As Hilary dawns on the beautiful Oxford spires and the dry winter has spread its arms over the All Souls towers, you rejoice in the beauty of Oxford in the snow. In fact, work is probably getting you down and as the concept you have now spent half of your year at Oxford avoiding all those things you thought you’d come here to do all you really need is a warm evening at the pub with your friends. But after dinner, you find them in that similar sportswear, leaving your halls of residence in the dark cold night. You wonder now. It’s getting a little suspicious. ‘Where are you guys off to?’ you ask, innocently. ‘Ergs’ they say, with a slight sense of despair in their eyes. As you contemplate that grunt of an unfamiliar sound, and assume maybe they were burping or had something stuck in their throat, you are suddenly mildly offended. They don’t even have the guts to explain themselves to you. You thought they were your friends, but maybe they never actually liked you at all. Maybe no-one likes you. Maybe Oxford was never the right place. You smile the thought away, as you remember telling your tute partner that Ethelred was your favourite palette of red earlier that day. You were made to be here, you self-assure desperately.

Before you know it, it’s Trinity. The birds are singing, the sun is shining, your college garden seduces you out of the library and you are drinking pimms in your beige clothing reminiscing on your foolish younger self which thought Oxford will change them. Ah, the silly things. Not less than a week passes however, and your friends seem to evaporate entirely. Whenever you see them, they are spiritless zombies sitting in hall staring blankly into the distance, until they occasionally blurt out another sound or too, like ‘cox box’ or ‘bump’ or ‘take a tap’ or ‘blade’. Sometimes, someone in hall would casually say a random word like ‘orange’ and they would all tense up in a paroxysm of muscle tension, but their faces show the fear and helplessness inside.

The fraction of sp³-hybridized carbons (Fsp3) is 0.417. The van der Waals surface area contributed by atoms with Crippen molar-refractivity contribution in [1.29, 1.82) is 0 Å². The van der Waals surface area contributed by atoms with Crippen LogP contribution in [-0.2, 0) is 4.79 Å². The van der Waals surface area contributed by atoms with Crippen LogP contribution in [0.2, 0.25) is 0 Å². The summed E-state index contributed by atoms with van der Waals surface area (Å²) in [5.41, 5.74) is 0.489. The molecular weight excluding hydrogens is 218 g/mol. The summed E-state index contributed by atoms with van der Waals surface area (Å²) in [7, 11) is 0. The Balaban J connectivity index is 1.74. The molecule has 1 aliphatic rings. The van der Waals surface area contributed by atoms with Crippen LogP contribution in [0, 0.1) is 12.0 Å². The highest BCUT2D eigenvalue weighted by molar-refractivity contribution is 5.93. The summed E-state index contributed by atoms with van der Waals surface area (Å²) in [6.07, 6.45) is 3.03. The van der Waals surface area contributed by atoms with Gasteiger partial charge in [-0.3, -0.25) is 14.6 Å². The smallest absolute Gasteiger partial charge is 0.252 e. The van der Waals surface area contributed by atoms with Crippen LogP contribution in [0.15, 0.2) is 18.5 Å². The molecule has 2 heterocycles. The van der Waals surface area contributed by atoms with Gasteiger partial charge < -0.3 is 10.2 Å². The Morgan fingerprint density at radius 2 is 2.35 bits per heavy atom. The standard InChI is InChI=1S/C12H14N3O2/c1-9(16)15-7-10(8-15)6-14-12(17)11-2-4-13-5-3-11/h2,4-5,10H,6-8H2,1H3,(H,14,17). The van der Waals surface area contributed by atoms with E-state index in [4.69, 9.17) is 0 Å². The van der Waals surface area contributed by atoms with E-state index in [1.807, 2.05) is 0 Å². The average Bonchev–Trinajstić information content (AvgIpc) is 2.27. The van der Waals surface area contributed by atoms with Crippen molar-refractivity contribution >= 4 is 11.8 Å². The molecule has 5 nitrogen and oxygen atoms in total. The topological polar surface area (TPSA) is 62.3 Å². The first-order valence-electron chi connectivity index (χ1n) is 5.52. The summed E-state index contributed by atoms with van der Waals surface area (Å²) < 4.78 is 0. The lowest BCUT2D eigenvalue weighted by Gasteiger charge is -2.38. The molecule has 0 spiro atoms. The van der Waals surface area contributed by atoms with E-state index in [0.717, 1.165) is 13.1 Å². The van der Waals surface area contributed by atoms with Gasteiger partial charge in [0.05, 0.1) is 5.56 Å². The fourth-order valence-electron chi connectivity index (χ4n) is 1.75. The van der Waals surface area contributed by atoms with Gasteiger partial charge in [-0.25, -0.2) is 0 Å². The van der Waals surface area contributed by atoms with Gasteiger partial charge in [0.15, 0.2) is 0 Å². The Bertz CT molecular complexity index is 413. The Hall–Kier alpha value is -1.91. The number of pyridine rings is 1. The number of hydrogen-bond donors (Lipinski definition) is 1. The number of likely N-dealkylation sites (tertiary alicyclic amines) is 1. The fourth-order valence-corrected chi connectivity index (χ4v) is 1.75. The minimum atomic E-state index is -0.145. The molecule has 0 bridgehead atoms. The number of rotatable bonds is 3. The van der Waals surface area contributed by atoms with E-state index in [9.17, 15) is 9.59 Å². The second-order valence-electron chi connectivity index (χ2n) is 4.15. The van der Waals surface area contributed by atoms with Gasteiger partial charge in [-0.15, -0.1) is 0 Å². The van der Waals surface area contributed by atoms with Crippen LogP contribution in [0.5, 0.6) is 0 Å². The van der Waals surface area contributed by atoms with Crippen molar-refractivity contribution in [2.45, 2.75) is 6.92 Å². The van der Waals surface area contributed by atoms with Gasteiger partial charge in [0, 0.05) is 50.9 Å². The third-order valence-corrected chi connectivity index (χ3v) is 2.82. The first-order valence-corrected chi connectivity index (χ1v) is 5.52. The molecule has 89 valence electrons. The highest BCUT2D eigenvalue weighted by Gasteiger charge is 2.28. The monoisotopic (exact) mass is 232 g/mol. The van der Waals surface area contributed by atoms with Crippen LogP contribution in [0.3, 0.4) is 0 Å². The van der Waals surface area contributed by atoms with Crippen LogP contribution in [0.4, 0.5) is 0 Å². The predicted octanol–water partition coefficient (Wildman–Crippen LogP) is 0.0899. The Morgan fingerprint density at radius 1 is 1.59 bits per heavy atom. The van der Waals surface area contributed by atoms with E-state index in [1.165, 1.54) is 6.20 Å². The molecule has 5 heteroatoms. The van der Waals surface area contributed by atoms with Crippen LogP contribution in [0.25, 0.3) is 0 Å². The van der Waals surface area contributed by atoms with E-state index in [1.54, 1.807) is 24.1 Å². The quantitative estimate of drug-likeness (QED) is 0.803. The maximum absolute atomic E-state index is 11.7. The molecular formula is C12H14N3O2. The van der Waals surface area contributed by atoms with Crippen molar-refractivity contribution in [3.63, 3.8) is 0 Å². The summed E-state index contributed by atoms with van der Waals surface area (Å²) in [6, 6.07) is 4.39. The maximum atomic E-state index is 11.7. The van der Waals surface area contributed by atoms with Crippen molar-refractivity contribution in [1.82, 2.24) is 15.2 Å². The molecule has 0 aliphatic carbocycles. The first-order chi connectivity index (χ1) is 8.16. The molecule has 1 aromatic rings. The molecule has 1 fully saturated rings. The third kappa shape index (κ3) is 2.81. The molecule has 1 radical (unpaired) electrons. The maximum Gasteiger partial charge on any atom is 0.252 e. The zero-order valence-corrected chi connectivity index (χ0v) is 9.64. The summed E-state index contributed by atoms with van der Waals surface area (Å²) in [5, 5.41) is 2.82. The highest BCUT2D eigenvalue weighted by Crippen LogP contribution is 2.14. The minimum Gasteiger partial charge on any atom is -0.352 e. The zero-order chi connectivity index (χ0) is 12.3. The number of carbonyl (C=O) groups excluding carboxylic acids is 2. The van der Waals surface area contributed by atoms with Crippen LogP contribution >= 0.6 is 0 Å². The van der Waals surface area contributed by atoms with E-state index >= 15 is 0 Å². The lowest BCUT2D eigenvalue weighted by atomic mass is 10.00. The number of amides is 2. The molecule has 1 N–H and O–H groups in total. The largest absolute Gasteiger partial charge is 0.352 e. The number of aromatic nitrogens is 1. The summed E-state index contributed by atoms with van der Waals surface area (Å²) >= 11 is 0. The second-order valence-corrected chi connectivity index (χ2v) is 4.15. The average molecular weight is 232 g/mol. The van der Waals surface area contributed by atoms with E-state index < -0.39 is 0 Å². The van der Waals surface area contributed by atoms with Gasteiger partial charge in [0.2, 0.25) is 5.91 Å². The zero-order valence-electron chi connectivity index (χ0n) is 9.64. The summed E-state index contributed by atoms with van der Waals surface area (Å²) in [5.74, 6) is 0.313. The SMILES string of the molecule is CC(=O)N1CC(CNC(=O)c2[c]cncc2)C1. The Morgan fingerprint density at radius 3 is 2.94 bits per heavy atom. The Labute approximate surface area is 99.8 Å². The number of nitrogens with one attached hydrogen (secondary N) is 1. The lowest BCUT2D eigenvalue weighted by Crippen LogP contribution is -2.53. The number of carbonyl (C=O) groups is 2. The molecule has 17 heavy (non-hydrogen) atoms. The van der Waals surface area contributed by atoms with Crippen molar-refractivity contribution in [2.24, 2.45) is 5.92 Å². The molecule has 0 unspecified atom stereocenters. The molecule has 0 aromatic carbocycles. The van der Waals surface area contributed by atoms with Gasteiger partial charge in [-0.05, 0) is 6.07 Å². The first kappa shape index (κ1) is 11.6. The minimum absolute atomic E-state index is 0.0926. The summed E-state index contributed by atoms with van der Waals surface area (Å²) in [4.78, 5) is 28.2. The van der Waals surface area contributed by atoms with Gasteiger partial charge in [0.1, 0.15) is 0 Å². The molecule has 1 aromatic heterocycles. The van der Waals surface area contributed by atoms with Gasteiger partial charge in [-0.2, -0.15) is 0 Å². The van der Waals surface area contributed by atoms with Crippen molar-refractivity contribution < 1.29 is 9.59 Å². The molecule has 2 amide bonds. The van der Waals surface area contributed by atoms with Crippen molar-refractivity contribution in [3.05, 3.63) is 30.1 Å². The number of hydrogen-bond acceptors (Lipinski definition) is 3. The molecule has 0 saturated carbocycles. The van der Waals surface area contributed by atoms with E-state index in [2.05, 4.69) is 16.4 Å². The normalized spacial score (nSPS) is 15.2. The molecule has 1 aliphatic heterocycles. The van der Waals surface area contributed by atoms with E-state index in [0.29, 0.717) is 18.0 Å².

That was it. They were turned.

You ask them why they do it. The repeated, brain-draining, dull and painful action of pressing a blade into some water which is, in the end, nothing more than an inefficient mode of transport. The early cold spring mornings. The freezing water splashing their damp clothes. The rigid structure of the competitions, organised in the most arbitrary way to make winning disproportionately harder from the second position than from the very last. The little person at the back of the boat screaming in their face as they, clumsily in unison, press on and hum along to Les Miserables’ Look Down. “Look down, look down. Don’t look ’em in the eye…”

They stare back at you. Empty looks. Distracted gazes. ‘It’s fun.’ They say, as they rub the sores of their bruised palms. ‘I think,’

They don’t know.

Their indoctrination was complete. Under your very radar, the cheerful and innocent freshers you met in Michaelmas had disappeared. They had gone into Boat House 101 and they were never coming back.

You see them again, sitting by a boat house. Crowds fill the spaces around them. It’s summer eights. The races are about to start. Their M3 team is racing. They stare, calmly. Then, the team before their boat crashes into a tree and they bump. This was the last day. They’d gotten blades.

Uncontrollably, unconsciously, violently and pertinaciously they all jump in a convulsion of anger layered joy. They’re standing on their seats staring at the river, they arms crossed in an X over their heads. “I LOVE YOU, ROWING!”

You never see them again.